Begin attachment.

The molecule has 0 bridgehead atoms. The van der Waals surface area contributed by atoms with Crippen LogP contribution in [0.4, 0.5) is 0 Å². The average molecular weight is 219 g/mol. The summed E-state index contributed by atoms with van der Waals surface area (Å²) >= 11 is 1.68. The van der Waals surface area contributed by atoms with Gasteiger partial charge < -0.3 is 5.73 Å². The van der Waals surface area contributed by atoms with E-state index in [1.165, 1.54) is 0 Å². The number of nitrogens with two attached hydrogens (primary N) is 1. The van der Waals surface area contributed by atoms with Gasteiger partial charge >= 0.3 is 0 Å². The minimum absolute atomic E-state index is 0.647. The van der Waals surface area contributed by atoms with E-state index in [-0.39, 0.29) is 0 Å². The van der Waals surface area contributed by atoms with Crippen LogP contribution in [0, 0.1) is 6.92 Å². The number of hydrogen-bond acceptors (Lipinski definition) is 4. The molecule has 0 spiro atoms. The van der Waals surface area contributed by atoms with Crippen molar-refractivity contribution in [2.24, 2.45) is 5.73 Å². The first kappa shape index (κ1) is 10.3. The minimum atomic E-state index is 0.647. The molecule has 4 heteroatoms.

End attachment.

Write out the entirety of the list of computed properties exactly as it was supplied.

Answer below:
The molecule has 0 bridgehead atoms. The van der Waals surface area contributed by atoms with Crippen LogP contribution in [0.4, 0.5) is 0 Å². The average molecular weight is 219 g/mol. The summed E-state index contributed by atoms with van der Waals surface area (Å²) >= 11 is 1.68. The van der Waals surface area contributed by atoms with Gasteiger partial charge < -0.3 is 5.73 Å². The van der Waals surface area contributed by atoms with E-state index in [1.165, 1.54) is 0 Å². The number of nitrogens with two attached hydrogens (primary N) is 1. The van der Waals surface area contributed by atoms with Gasteiger partial charge >= 0.3 is 0 Å². The minimum absolute atomic E-state index is 0.647. The van der Waals surface area contributed by atoms with E-state index in [-0.39, 0.29) is 0 Å². The van der Waals surface area contributed by atoms with Crippen LogP contribution in [0, 0.1) is 6.92 Å². The number of hydrogen-bond acceptors (Lipinski definition) is 4. The molecule has 0 spiro atoms. The van der Waals surface area contributed by atoms with Crippen molar-refractivity contribution in [2.24, 2.45) is 5.73 Å². The first kappa shape index (κ1) is 10.3. The minimum atomic E-state index is 0.647. The molecule has 4 heteroatoms.